Mulch is key to avoiding a multitude of garden problems. It’s an excellent weed barrier, unparalleled in moisture retention, effective at soil temperature moderation, and a disease barrier (blocking the potential transfer of bacteria in the soil from splashing onto leaves while watering).
Think outside the box, though, and typical mulch materials can play a much larger role in the garden. Whether its volcanic rock, slate chips, pebbles, or limestone screenings, wood chips, compost, or pine straw, there’s a multitude of uses for mulch.
Build a Dry Stream
Dry stream beds are gorgeous landscape features where water is scarce. Landscape contractors can create the illusion of water movement with artfully arranged pebbles and rocks with strategically placed natural stone boulders mixed throughout. The key to a successful dry stream design is paying attention to placement. Start by sitting the largest stones first in key areas to lead the eye through the stream bed. Fill in with fist-sized materials, and finish off smaller pockets with pebbles.
Create a Pet Run
More and more pet owners are seeking landscaping that their pets can enjoy as opposed to destroy. Pay attention to pets’ natural paths around the yard. Do they constantly circle the perimeter? Use smooth pebbles, such as Mexican pebbles, to create a “run” around the perimeter of the yard along the fence. It’ll add interest to the garden and prevent pets from tearing up the whole yard.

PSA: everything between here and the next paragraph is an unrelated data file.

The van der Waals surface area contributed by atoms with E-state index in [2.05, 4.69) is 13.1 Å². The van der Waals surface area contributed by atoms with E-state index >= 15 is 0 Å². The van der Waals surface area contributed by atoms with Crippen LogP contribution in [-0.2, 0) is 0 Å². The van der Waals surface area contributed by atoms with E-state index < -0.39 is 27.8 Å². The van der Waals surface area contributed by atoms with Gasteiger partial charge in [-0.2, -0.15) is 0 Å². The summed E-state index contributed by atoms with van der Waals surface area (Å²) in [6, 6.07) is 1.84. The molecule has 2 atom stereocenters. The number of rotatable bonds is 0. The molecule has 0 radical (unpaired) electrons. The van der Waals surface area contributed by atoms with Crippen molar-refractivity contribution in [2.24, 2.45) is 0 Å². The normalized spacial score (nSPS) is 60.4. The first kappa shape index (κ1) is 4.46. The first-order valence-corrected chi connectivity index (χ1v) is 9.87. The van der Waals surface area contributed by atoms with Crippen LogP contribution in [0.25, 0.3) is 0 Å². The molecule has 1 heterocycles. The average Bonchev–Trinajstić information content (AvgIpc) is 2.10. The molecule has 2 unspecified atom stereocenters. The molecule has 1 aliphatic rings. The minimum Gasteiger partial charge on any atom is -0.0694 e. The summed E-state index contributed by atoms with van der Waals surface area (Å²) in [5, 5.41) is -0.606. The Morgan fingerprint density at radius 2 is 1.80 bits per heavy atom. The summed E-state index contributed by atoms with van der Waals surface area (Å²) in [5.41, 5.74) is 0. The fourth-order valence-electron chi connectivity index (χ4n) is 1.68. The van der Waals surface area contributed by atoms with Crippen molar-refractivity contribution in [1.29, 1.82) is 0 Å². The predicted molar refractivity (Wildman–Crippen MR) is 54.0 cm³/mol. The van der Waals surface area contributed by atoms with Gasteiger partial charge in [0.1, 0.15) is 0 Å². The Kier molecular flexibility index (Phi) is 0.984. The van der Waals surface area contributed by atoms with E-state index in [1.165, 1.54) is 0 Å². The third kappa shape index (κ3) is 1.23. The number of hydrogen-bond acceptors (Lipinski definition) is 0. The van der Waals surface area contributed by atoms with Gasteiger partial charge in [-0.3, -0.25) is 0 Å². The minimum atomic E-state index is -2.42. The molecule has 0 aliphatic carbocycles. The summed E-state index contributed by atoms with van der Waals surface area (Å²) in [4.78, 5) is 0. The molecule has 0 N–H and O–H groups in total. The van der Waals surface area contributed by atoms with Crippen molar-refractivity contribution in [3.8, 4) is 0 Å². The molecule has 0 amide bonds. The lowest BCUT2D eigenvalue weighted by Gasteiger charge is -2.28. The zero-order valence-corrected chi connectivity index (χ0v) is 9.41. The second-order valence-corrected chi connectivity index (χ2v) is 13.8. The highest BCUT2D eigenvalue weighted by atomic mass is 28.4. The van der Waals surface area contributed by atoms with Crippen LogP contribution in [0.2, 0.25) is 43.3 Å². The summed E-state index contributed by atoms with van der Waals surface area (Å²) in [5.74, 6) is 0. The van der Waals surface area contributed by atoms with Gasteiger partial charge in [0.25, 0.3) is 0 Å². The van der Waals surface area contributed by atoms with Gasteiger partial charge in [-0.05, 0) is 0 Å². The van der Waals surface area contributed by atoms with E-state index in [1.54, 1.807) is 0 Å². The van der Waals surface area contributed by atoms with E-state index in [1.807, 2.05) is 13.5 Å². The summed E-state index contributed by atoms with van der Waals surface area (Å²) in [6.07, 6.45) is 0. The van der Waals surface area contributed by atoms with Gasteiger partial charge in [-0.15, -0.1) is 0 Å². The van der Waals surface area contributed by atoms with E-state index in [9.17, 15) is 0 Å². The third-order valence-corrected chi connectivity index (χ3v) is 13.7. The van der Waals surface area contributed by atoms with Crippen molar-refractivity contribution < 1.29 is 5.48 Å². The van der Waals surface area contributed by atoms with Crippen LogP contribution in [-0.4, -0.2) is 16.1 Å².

Install Low Impact Pathways
Pavers are a (mostly) permanent solution for pathways, but they aren’t the softest addition to the landscape. For a less formal feel, use slate chips. They add interest, texture, and give a polished look to the garden. Weed barrier laid down under these chips is important to prevent grass from growing up through them. Slate chips, like pebbles, are also excellent for container and rock gardens.
Plants are excellent for erosion control, but sometimes they’re not an option. You don’t want to use small, lightweight mulch as erosion control because it will still wash away in a heavy rain. River rocks don’t break down, are relatively large, and never need replacing. Use around swimming pools, fire pits, and on slopes.
Add Color & Depth
Thank goodness dyed mulch isn’t the only way to add color to the landscape. Landscape glass mulch is a unique type of mulch made from pieces of glass that have been tumbled so the naturally sharp edges have been smoothed. Often recycled, it comes in a full rainbow of colors. It’s a bold accent when used in fountains and water features.
Create a Buffer
Use pebbles around pools (where splashing water can create a mess of mulch) or around fire pits and fireplaces. (Pebbles won’t catch fire, unlike other common types of mulch.)
Build the Soil
Mulch is mostly used to put a finishing touch on a garden, but it can also build the soil, depending on what type of mulch you’re using. Compost is actually an excellent mulch, especially for wooded areas and temperate suburban lots. It’s usually dark in color so it stands out far less than spray dyed wood chip mulch (which isn’t great anyway), and it does double-duty, enriching the soil while tying the landscape together.
Mulch is always welcome for its common landscape functions, but it can be so much more.